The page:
Why you should NOT equate snus with cigarettes: 3 arguments

Despite the huge differences in health risks between smoking and snus, there are those who still believe that all tobacco use should be treated equally when shaping policy. Below are a few arguments for why it’s wrong to equate snus with cigarettes and treat all tobacco equally.

In 2021, Sweden is set to update its ANDTS strategy, a five-year strategy outlining how the government should manage policies governing a number of vices: alcohol, narcotics, doping, tobacco and gaming. 

The current strategy has been in place since 2016 and when it comes to alcohol and narcotics, the goals of the strategy are governed by harm reduction. In both areas, the strategy recommends policies that reduce the harm to individuals and society caused by alcohol and drugs.

However, the strategy diverges when it comes to tobacco. Rather than extending the harm reduction approach, Sweden’s strategy calls for minimizing all use.

The strategy treats all forms of tobacco consumption equally, despite the large differences in health risks. The policy states that “tobacco use should be reduced”, which means that cigarettes (where estimates of the number of deaths per year vary from 6,000 to 12,000 per year) and snus (where the authorities do not keep any statistics and therefore have no figures ) are seen as equally harmful.

That this is not in line with scientific evidence is obvious, but it begs the question as to why the policy for alcohol is about reducing harm and the policy for drugs is about reducing harm, but that the aim of tobacco policy does NOT aim to reduce harm.

Why equate cigarettes with snus?

As most people know, Sweden is the only country in the EU where snus is legal and Swedish men also have by far the lowest risk of suffering from tobacco-related diseases. In practice, the Swedish people have on their own actively chosen to reduce harm from tobacco use but choosing a less harmful alternative – snus. Yet have at the same time the state, politicians, and public authorities have been against them.

What, then, are the reasons for equating cigarettes and snus?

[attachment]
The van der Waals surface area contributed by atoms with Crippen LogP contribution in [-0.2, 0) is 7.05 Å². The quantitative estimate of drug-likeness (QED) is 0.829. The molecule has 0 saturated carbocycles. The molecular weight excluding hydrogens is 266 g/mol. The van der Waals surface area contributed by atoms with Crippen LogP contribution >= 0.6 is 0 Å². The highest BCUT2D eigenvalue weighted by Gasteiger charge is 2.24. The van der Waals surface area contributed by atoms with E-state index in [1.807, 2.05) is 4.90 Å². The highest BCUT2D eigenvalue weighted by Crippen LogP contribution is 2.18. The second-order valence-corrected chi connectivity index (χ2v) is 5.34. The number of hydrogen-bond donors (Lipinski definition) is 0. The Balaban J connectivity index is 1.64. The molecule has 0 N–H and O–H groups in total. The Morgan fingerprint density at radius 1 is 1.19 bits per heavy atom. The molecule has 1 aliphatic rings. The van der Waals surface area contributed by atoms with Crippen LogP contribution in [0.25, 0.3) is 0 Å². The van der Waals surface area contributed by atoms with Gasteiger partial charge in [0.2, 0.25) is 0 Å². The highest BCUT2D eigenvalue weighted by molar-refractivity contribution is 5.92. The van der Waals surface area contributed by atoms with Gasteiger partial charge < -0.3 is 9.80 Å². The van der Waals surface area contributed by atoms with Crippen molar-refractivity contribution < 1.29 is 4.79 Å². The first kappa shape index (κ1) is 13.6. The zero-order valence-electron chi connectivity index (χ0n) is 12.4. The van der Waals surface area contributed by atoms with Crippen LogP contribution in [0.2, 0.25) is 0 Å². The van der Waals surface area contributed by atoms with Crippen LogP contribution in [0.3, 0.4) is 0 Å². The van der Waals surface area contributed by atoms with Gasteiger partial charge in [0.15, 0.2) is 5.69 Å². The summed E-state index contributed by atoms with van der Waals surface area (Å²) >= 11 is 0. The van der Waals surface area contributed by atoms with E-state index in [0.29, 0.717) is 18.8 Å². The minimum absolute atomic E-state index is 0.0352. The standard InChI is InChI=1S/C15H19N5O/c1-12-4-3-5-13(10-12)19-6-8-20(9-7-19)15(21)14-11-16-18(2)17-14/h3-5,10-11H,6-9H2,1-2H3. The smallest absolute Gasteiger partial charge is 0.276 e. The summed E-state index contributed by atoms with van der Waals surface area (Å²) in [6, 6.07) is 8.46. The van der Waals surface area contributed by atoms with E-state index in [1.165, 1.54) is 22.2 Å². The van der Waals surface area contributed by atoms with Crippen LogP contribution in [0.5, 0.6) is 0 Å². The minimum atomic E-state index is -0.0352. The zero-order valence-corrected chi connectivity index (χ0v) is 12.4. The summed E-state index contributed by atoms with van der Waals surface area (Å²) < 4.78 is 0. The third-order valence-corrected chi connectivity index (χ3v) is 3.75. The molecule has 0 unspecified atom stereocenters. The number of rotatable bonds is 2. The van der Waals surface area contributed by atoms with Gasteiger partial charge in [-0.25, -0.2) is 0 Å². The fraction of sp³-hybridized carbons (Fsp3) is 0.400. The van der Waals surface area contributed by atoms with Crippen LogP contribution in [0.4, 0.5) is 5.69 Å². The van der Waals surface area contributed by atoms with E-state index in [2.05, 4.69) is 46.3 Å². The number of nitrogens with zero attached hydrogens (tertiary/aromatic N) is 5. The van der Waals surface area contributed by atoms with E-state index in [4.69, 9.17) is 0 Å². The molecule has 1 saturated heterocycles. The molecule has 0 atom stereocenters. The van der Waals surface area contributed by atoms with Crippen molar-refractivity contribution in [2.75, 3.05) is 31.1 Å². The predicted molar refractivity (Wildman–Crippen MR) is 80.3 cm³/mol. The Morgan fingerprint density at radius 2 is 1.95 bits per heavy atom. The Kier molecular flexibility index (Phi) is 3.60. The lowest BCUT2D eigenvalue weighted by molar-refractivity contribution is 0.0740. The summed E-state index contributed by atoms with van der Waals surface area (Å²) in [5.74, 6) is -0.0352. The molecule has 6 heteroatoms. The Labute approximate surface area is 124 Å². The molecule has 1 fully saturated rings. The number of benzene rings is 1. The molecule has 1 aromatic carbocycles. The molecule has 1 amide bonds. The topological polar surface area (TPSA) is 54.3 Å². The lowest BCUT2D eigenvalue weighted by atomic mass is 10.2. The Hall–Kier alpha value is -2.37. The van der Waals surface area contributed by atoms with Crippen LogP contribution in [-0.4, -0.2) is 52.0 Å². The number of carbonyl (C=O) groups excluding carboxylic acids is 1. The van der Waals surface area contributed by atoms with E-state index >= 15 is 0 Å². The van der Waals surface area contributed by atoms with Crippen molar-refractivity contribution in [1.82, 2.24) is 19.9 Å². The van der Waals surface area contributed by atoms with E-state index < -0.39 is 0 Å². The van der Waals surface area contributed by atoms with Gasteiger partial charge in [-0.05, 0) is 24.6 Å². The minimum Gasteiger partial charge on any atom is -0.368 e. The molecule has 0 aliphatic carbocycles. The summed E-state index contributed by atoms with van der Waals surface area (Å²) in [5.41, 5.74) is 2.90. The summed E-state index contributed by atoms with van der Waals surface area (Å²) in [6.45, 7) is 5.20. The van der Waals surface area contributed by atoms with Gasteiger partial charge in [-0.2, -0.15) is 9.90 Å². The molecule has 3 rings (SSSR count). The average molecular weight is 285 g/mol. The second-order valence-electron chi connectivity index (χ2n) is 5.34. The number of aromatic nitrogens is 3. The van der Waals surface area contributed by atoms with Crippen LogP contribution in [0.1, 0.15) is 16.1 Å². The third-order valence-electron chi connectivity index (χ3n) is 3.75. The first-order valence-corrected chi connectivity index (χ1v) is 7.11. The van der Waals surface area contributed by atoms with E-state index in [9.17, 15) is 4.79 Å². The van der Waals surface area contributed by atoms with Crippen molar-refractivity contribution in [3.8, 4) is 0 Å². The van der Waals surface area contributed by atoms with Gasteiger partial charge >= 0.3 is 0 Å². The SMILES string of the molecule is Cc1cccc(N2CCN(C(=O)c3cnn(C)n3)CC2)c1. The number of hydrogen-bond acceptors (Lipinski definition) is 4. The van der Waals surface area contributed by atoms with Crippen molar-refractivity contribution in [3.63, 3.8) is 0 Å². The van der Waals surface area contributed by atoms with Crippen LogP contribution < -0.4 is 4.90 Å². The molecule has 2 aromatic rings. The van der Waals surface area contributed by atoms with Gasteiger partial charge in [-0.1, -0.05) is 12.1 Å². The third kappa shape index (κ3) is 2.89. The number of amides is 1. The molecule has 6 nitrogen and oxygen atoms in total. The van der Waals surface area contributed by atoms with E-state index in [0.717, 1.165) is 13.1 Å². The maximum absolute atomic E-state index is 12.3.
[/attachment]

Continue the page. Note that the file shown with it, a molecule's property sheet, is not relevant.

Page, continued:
Here we list several recurring claims in the tobacco harm reduction debate and why they are not convincing:

1) All tobacco is addictive and it’s harder to quit snus

This argument completely ignores the difference in health risks between smoking and snus. It is true that snus also contains nicotine, which many people find enjoyable and can be addictive.

When it comes to quitting nicotine, personal motivation is a strong factor and it is of course easier to quit smoking, given the risks, then it is to quit snus, given that the risks are so small for anyone who is not a minor, pregnant or has heart disease. Thus claims that snus is harder to quit than cigarettes comes down to a lack of motivation rather than a scientifically proven cause. Quite simply, people’s motivation to quit smoking is higher because smoking kills, while snus doesn’t.

2) Children and young people must be protected from all forms of tobacco and nicotine

Yes, there is an age limit of 18 years to buy tobacco. If you are not of legal age, you also have no right to legally purchase cigarettes or snus. Completely preventing minors’ curiosity about adult behaviours, however, is difficult to combine with an open and free society. However, age limits for purchase are reasonable and provide an acceptable degree of protection. Minimising minors’ access to nicotine and tobacco via age limits is one thing, but it’s disingenuous to introduce additional measures that restrict access by adults by using the protection of children as a pretext.

3) The EU restricts Sweden from treating snus differently

This statement is based on the fact that it would be a barrier to trade if Sweden had different rules for cigarettes and snus. But the argument falls on two important principles. The first is that Sweden’s accession agreement with the EU clearly states that snus in Sweden is regulated in Sweden and not in Brussels.

The second is that individual Member States have the right to regulate products if they affect health and the environment. Why wouldn’t Sweden want to continue to be the EU Member State with the lowest frequency of lung cancer? And why would the EU want to see that figure rise?

It’s worth remember that if the EU didn’t have a huge trade barrier from the outset in the form of the ban on snus, the issue would not have this peculiar character. That Sweden’s exception to the EU’s ban on snus would in any way be threatened by Sweden changing wording in its national public health strategy, for example by comparing the wording for tobacco with that which already exists for alcohol, makes no sense.